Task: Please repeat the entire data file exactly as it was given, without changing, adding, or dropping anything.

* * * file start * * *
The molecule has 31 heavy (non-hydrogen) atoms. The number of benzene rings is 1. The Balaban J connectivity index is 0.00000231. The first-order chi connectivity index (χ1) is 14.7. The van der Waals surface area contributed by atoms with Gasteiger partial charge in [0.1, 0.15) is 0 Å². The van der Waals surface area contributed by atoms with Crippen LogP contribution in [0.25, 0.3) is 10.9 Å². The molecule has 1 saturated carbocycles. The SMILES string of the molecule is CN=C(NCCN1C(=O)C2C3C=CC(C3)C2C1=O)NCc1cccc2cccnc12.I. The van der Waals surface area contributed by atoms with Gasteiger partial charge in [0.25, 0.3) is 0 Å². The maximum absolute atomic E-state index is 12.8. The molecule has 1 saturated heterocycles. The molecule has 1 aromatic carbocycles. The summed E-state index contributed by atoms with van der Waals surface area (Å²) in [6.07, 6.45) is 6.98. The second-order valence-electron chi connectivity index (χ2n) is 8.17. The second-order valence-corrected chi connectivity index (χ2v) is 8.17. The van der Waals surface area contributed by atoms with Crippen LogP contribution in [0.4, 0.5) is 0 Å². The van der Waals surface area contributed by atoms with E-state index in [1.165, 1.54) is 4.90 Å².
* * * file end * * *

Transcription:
The molecule has 31 heavy (non-hydrogen) atoms. The number of benzene rings is 1. The Balaban J connectivity index is 0.00000231. The first-order chi connectivity index (χ1) is 14.7. The van der Waals surface area contributed by atoms with Gasteiger partial charge in [0.1, 0.15) is 0 Å². The van der Waals surface area contributed by atoms with Crippen LogP contribution in [0.25, 0.3) is 10.9 Å². The molecule has 1 saturated carbocycles. The SMILES string of the molecule is CN=C(NCCN1C(=O)C2C3C=CC(C3)C2C1=O)NCc1cccc2cccnc12.I. The van der Waals surface area contributed by atoms with Gasteiger partial charge in [0.25, 0.3) is 0 Å². The maximum absolute atomic E-state index is 12.8. The molecule has 1 saturated heterocycles. The molecule has 1 aromatic carbocycles. The summed E-state index contributed by atoms with van der Waals surface area (Å²) in [6.07, 6.45) is 6.98. The second-order valence-electron chi connectivity index (χ2n) is 8.17. The second-order valence-corrected chi connectivity index (χ2v) is 8.17. The van der Waals surface area contributed by atoms with Crippen LogP contribution in [0.4, 0.5) is 0 Å². The van der Waals surface area contributed by atoms with E-state index in [1.165, 1.54) is 4.90 Å².